It was the Demokratikus Koalíció who asked the most important question in connection with the Tasnádi case. Tasnádi is today an undersecretary because he has been favored by the minister of the interior who was himself a high-ranking police officer during the Kádár regime and as such was a party member. DK is wondering, and with good reason, about the connection between Sándor Pintér and Viktor Orbán. Why is it that Sándor Pintér seems to be the everlasting minister of the interior? This is now the third Orbán government in which Pintér serves as minister of interior. As the DK communiqué pointed out, Pintér is the only man who has been a minister for every minute of the Orbán governments. What is so special about this man? And DK pointedly asks: what does Pintér know about Viktor Orbán that he can allow himself to appoint a man like Tasnádi to be his deputy?
I wrote about Pintér several times before and in one post I outlined the many rumors swirling around him. One of these rumors is that Pintér had a hand in or had knowledge of a series of suspicious bombings at the houses of Fidesz politicians just before the election in 1998. They were suspicious because as soon the election was over and Fidesz won, these terrorist activities abruptly ceased. As if they were ordered by someone or someones to create chaos and give the impression that the MSZP-SZDSZ administration was unable to handle the situation. At the same time they created sympathy for Fidesz and Smallholder politicians against whom these attacks were directed. This might be one possibility, but given the less than savory activities of Fidesz politicians in the past, it can be many other things that would be deadly if revealed.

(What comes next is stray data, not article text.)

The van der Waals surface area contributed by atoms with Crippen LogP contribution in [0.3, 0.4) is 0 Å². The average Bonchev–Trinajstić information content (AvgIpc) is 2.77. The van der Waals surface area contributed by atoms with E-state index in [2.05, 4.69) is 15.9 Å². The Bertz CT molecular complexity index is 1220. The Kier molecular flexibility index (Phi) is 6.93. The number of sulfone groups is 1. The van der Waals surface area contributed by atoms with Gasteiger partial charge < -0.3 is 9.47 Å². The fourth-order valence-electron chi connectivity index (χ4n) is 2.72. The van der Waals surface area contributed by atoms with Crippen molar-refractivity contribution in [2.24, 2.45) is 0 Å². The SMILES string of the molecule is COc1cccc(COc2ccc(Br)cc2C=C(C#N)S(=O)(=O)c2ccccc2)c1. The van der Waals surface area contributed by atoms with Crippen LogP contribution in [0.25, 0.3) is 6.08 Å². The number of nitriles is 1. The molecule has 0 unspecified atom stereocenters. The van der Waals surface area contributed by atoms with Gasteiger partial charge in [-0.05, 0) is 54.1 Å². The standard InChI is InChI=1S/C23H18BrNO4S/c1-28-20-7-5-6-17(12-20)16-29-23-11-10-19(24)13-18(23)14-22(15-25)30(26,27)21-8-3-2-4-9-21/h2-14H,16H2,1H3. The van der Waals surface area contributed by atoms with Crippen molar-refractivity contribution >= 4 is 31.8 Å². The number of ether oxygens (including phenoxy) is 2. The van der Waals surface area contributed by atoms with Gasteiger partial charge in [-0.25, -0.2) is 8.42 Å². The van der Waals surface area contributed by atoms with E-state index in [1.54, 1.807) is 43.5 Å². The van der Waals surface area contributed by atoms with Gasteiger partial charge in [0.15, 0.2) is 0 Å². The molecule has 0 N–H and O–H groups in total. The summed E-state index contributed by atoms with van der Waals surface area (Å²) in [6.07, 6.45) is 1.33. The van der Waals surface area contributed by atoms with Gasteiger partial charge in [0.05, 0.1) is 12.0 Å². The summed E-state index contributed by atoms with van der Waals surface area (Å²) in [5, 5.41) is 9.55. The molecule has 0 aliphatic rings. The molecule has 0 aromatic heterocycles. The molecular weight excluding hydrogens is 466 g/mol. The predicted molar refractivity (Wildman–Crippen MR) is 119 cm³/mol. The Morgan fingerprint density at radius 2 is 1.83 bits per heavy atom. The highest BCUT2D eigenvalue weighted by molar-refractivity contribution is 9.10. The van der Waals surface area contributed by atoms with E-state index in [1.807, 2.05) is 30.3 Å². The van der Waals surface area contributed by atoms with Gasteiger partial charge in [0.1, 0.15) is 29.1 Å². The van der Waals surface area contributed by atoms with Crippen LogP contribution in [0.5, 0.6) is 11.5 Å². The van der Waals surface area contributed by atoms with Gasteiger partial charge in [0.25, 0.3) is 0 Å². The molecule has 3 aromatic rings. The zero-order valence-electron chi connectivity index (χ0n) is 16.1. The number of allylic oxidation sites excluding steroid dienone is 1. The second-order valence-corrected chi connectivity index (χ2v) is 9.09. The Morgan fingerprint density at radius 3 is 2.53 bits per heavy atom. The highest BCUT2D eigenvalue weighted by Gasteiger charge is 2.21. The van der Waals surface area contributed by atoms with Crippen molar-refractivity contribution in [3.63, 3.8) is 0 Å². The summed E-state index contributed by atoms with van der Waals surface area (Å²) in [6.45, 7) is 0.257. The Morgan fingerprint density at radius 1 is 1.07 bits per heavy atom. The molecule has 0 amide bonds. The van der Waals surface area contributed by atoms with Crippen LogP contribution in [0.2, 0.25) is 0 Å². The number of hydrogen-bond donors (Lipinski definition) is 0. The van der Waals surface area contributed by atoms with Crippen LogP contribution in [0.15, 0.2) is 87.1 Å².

We will see whether this case will also be ignored by the administration or perhaps, given the outcry on the right, Pintér will have to retreat and let his friend the security agent go.